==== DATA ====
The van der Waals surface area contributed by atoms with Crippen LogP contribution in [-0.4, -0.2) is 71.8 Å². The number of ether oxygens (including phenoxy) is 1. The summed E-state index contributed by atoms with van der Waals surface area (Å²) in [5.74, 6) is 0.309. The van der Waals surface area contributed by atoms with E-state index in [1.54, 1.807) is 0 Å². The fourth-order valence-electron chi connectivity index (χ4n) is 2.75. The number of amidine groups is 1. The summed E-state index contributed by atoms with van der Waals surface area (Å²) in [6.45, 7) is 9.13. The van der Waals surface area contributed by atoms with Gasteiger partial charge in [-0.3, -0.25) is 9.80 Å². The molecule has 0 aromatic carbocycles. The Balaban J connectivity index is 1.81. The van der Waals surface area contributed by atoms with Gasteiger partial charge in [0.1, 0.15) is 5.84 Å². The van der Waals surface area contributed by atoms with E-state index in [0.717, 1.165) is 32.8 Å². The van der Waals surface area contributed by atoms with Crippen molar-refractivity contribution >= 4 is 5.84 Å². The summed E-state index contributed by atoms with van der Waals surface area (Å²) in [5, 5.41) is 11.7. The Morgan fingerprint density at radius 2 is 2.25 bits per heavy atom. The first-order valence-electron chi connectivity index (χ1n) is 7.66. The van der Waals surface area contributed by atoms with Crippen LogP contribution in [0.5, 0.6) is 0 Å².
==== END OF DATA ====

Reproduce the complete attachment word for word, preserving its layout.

The van der Waals surface area contributed by atoms with Crippen LogP contribution in [-0.4, -0.2) is 71.8 Å². The number of ether oxygens (including phenoxy) is 1. The summed E-state index contributed by atoms with van der Waals surface area (Å²) in [5.74, 6) is 0.309. The van der Waals surface area contributed by atoms with E-state index in [1.54, 1.807) is 0 Å². The fourth-order valence-electron chi connectivity index (χ4n) is 2.75. The number of amidine groups is 1. The summed E-state index contributed by atoms with van der Waals surface area (Å²) in [6.45, 7) is 9.13. The van der Waals surface area contributed by atoms with Gasteiger partial charge in [-0.3, -0.25) is 9.80 Å². The molecule has 0 aromatic carbocycles. The Balaban J connectivity index is 1.81. The van der Waals surface area contributed by atoms with Gasteiger partial charge in [0.1, 0.15) is 5.84 Å². The van der Waals surface area contributed by atoms with E-state index in [0.717, 1.165) is 32.8 Å². The van der Waals surface area contributed by atoms with Crippen molar-refractivity contribution >= 4 is 5.84 Å². The summed E-state index contributed by atoms with van der Waals surface area (Å²) in [5, 5.41) is 11.7. The Morgan fingerprint density at radius 2 is 2.25 bits per heavy atom. The first-order valence-electron chi connectivity index (χ1n) is 7.66. The van der Waals surface area contributed by atoms with Crippen LogP contribution in [0.5, 0.6) is 0 Å².